More than a century ago, the fight between George Westinghouse in Pittsburgh, and Thomas Edison in West Orange New Jersey, over whose power system was better, ended with Westinghouse and alternating current as a clear winner. But research at the University of Pittsburgh has rekindled that fight.
“Basically Edison lost because the direct current grid that he envisioned required that you have a power plant every mile or under best circumstances every two miles,” Jill Jonnes, author of “Empires of Light,” said after attending a recent conference in Pittsburgh exploring the rebirth of DC power and the possibility of micro power grids.
At the time, those small grids would have meant a smoky, coal-fired boiler in every neighborhood. Instead, Westinghouse, with the help of Nikola Tesla, harnessed the power of Niagara Falls and shipped the abundant electricity to the factories in Buffalo.
Now fast-forward 125 years, past the discovery of semi-conductors that make it possible to send DC power long distances more efficiently than you can AC power, past the advent of all those electronic gadgets and LED lights in your home that actually are run on DC power.
“You couple that with new resources like photovoltaic, which are a DC entity inherently, and you have a better match now of DC integration from resource all the way down to how we use electricity today,” University of Pittsburgh professor Gregory Reed said. Reed is among the world’s leading proponents of direct current.
Places such as China, where electricity infrastructure is still being expanded, are opting for DC systems along side AC systems in part because of its new efficiency, and in part because it uses less capital to send power long distances over a DC two-wire system rather than an AC three-wire system.
“We are starting to see more and more growth of distributed resources,” said Reed who believes micro grids provide a greater level of resiliency following natural or manmade disasters.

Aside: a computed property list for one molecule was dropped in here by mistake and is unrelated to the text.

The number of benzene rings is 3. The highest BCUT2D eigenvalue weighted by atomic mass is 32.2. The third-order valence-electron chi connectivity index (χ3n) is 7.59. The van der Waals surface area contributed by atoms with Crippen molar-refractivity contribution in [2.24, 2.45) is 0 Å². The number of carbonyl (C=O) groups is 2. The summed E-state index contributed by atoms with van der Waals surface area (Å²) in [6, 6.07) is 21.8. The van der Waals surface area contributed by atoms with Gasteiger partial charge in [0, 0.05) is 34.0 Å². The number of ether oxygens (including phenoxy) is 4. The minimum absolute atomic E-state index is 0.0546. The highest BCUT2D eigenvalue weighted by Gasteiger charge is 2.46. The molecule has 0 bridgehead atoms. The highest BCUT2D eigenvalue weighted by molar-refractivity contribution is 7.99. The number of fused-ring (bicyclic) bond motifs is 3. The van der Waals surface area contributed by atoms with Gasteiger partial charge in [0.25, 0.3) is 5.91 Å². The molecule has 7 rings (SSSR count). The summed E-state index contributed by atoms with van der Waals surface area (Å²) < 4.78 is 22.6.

Security experts at DARPA have called for more research into protecting power grids from hacker attacks that could, with one properly placed computer virus, shut off power to huge sections of the U-S and Canada. Micro grids could make such massive attacks nearly impossible.
That is one reason why this month Pittsburgh-based Duquesne Light gave a $500,000 grant to the University of Pittsburgh to research the feasibility of connecting neighborhood-sized DC systems to the larger grid. Much of the money will be used to research and build switching systems to allow for reliable flow of electricity among the micro grids and the current AC power grid.
“What remains to be seen is really the balance between alternating current and direct current in its make up of the electrical system,” Duquesne Light Senior Manager of Strategic Planning Ben Morris said.
This signifies a major shift. In the past, large generators and distributors were very protective of the system.
Now developers of the Civic Arena site and the Almono site in Hazelwood are toying with the idea of including micro grid DC infrastructure. But Reed said the idea of retrofitting your home to run on DC is about more than just technology.
“We have to put in codes and standards and certifications around how we do that,” Reed said. “Today if you went to an electrician and said I want a new home to be built and I want it to have all DC in my house he would not know exactly what voltage to put it at because there is no standardization around that yet, he would not know what size wiring to use, he would not know exactly what type of switches he could use.”
Having said that, Reed believes homes will be the first place where all-DC systems become a reality, possibly in the next five years. Data centers could also be low hanging fruit, and the Pittsburgh-based trucking firm Pitt-Ohio is working on new DC systems and battery-powered trucks.
Reed gives a copy of Jonnes’ book to all his grad students to make sure they know the history, on which they are building. If he has anything to say about it the next winning system will once again come out of Pittsburgh.